FacebookTwitterRedditEmail

Free Trade Agreements and Environmental Destruction

Uruguayan President José Mujica, addressing the Group of 77 and China summit in Bolivia last Sunday, urged attendees to halt the massive “depredation of nature” underway worldwide by battling the West’s “culture of waste.”  Washington’s “free-trade agreements” in effect throughout Central and South America are products of this culture, and must count among their achievements the destruction of huge swathes of the region’s forests, the poisoning of its waters, and the ruin of scores of its indigenous communities.

Peru’s Awajún and Wampís peoples waged the culture war Mujica described when they protested the 2009 launch of the U.S.-Peru Trade Promotion Agreement (PTPA).  The accord granted firms “new access to exploit [indigenous] Amazonian lands for oil, gas and logging,” José de Echave and Lori Wallach wrote in The Hill a week ago, identifying policy outcomes that make the PTPA and similar arrangements “difficult politically,” in U.S. trade official Susan Schwab’s assessment.  A political difficulty in June 2009 was the crowd of men, women, and children “blocking the ‘Devil’s Curve,’ a jungle highway near Bagua, 600 miles north of Lima,” de Echave and Wallach explained.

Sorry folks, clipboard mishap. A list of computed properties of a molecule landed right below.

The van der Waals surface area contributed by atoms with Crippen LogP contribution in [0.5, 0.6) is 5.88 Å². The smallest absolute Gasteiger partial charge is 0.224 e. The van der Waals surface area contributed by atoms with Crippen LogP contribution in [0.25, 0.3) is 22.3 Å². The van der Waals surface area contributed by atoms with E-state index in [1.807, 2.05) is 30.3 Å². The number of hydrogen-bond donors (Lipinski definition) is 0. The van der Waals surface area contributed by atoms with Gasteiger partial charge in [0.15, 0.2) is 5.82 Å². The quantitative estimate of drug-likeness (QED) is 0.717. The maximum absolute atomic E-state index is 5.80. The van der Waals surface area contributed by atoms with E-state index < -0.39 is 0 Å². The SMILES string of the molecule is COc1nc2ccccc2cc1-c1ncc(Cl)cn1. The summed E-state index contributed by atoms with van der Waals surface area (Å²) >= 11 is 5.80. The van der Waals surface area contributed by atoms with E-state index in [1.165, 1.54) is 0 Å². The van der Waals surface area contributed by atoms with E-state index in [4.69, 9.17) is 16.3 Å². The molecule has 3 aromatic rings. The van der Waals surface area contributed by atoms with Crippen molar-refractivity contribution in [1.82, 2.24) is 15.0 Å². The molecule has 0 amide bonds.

But bullets solved that problem: Peruvian forces unloaded their clips into the demonstrators, and at the skirmish’s end dozens were dead and hundreds wounded.  WikiLeaks cables, just released, reveal Washington’s steadfast support for the Peruvian state at the time.  “The government’s reluctance to use force to clear roads and blockades is contributing to the impression that the communities have broader support than they actually do,” U.S. Ambassador P. Michael McKinley complained, blaming—on the day of the main confrontation—“social movement leaders seeking to make political hay” out of the situation, called a “crisis” in the memo.  How McKinley weighed this “crisis” against, say, the rape of the Amazon, or the systematic decimation of Peruvian peoples and territories, one can only wonder.